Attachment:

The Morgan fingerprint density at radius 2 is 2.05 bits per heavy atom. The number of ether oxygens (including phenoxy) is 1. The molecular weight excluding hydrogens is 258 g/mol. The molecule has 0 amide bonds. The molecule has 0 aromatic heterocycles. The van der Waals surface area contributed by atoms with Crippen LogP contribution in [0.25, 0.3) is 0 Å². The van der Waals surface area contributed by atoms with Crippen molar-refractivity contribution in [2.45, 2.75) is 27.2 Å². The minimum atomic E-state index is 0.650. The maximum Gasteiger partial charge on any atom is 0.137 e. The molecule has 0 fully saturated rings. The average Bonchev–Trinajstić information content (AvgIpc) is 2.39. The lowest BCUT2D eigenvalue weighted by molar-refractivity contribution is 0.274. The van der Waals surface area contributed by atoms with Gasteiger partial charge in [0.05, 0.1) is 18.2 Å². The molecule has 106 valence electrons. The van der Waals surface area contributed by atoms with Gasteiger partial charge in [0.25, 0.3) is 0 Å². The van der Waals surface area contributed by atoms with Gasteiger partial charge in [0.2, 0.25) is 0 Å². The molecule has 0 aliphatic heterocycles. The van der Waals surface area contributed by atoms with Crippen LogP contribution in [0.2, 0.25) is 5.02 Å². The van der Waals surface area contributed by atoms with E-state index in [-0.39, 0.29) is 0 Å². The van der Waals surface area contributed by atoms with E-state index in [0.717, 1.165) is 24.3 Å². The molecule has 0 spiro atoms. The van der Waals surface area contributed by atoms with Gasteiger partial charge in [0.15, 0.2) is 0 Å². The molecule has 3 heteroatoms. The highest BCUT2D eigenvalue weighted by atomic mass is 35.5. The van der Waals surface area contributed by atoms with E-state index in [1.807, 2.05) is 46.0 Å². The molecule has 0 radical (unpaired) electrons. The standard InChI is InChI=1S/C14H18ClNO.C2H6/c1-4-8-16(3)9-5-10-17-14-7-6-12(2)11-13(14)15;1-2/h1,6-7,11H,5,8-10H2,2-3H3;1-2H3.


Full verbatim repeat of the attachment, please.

The Morgan fingerprint density at radius 2 is 2.05 bits per heavy atom. The number of ether oxygens (including phenoxy) is 1. The molecular weight excluding hydrogens is 258 g/mol. The molecule has 0 amide bonds. The molecule has 0 aromatic heterocycles. The van der Waals surface area contributed by atoms with Crippen LogP contribution in [0.25, 0.3) is 0 Å². The van der Waals surface area contributed by atoms with Crippen molar-refractivity contribution in [2.45, 2.75) is 27.2 Å². The minimum atomic E-state index is 0.650. The maximum Gasteiger partial charge on any atom is 0.137 e. The molecule has 0 fully saturated rings. The average Bonchev–Trinajstić information content (AvgIpc) is 2.39. The lowest BCUT2D eigenvalue weighted by molar-refractivity contribution is 0.274. The van der Waals surface area contributed by atoms with Gasteiger partial charge in [0.05, 0.1) is 18.2 Å². The molecule has 106 valence electrons. The van der Waals surface area contributed by atoms with Gasteiger partial charge in [0.25, 0.3) is 0 Å². The van der Waals surface area contributed by atoms with Gasteiger partial charge in [0.2, 0.25) is 0 Å². The molecule has 0 aliphatic heterocycles. The van der Waals surface area contributed by atoms with Crippen LogP contribution in [0.2, 0.25) is 5.02 Å². The van der Waals surface area contributed by atoms with E-state index in [-0.39, 0.29) is 0 Å². The van der Waals surface area contributed by atoms with E-state index in [0.717, 1.165) is 24.3 Å². The molecule has 0 spiro atoms. The van der Waals surface area contributed by atoms with Gasteiger partial charge in [0.15, 0.2) is 0 Å². The molecule has 3 heteroatoms. The highest BCUT2D eigenvalue weighted by atomic mass is 35.5. The van der Waals surface area contributed by atoms with E-state index in [1.807, 2.05) is 46.0 Å². The molecule has 0 radical (unpaired) electrons. The standard InChI is InChI=1S/C14H18ClNO.C2H6/c1-4-8-16(3)9-5-10-17-14-7-6-12(2)11-13(14)15;1-2/h1,6-7,11H,5,8-10H2,2-3H3;1-2H3.